I support a ban on handguns for those who have no demonstrated need for them. The sooner, the better. The Cons won't do it for fear it might offend their red-meat base. But the Cons aren't in power. Team Justin has the reins of power and they should take this opportunity to act.

Perhaps the horse has already left the barn.  A US court has ruled it is permissible to post plans for a 3D printed gun online. What can you do if anyone with a 3D printer can manufacture an untraceable, easily disposable, cheap and reliable, single use handgun?


Anonymous said...

Mound you crazy old gun nut I knew you were packing heat!

Jay Farquharson said...

Handguns are a restricted weapon in Canada.

The Mound of Sound said...

Packing heat, that's rich. The kids were over a few weekends ago. They wanted to know how long it would take me to get a rifle if an intruder came to my house. They bugged me enough that I gave in and then they timed it.

First I had to locate the keys to open my built-in gun locker. It cost a lot but it's like Fort Knox. The key is on a key chain with several other keys - garden shed, table saw and other locks. I rummaged around and found that keychain.

Then I had to locate two other keychains. One held keys to the cable and trigger locks on my rifles. Here's the thing. The trigger locks use keys that to the eye seem identical. Hilarity ensues.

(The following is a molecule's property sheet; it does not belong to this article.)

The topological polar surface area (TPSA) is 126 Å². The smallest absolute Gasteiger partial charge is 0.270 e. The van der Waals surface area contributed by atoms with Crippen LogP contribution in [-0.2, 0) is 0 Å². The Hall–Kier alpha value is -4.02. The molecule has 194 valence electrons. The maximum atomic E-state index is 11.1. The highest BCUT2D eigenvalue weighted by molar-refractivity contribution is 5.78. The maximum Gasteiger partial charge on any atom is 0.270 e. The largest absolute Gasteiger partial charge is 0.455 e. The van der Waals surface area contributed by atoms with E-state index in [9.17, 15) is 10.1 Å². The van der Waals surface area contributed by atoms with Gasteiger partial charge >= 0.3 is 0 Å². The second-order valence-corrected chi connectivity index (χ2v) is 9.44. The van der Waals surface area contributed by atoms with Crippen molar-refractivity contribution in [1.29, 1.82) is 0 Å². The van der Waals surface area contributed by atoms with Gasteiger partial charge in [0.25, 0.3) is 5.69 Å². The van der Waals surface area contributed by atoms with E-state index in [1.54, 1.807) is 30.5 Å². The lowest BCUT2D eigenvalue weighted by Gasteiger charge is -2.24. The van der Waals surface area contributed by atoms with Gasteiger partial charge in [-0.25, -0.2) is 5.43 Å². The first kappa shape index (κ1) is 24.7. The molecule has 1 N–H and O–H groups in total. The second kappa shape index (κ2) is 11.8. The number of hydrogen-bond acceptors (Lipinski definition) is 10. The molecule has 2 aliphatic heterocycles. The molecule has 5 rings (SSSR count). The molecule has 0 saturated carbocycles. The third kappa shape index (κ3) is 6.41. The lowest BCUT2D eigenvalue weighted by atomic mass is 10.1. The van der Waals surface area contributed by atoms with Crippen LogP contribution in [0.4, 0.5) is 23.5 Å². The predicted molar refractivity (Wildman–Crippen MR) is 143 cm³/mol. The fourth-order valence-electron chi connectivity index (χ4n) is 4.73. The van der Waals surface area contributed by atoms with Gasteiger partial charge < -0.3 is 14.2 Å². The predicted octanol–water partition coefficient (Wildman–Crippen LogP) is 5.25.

The second keychain held keys for the padlocked ammunition boxes. A different box for each calibre of ammunition. Three boxes, unlabeled and otherwise identical. Three identical padlocks. Three identical-looking keys.

I knew by sight which key opened the gun locker. That was the easy part of the experiment, once I had located the key ring of course.

Then, once inside the gun locker, I chose the .308 Browning because it's my favourite. I found the key for the cable lock that secures all three rifles. I removed the Browning. Then I fiddled with the trigger lock keys until I found the right one.

Then I looked at the unmarked ammunition boxes. Remember - three locks, three seemingly identical keys. I chose a box and went at it. Two tries only to discover it held the .22 ammunition. Damn.

I picked another box. This time I had only two keys to worry about. Bingo. First time lucky. .308 ammo. I grabbed a box of 20 and headed to the livingroom where the kids were keeping time.

I didn't bother loading the rifle's magazine with four rounds of .308. I don't load firearms unless there's a purpose for it. Besides I shaved off a few seconds from the clock.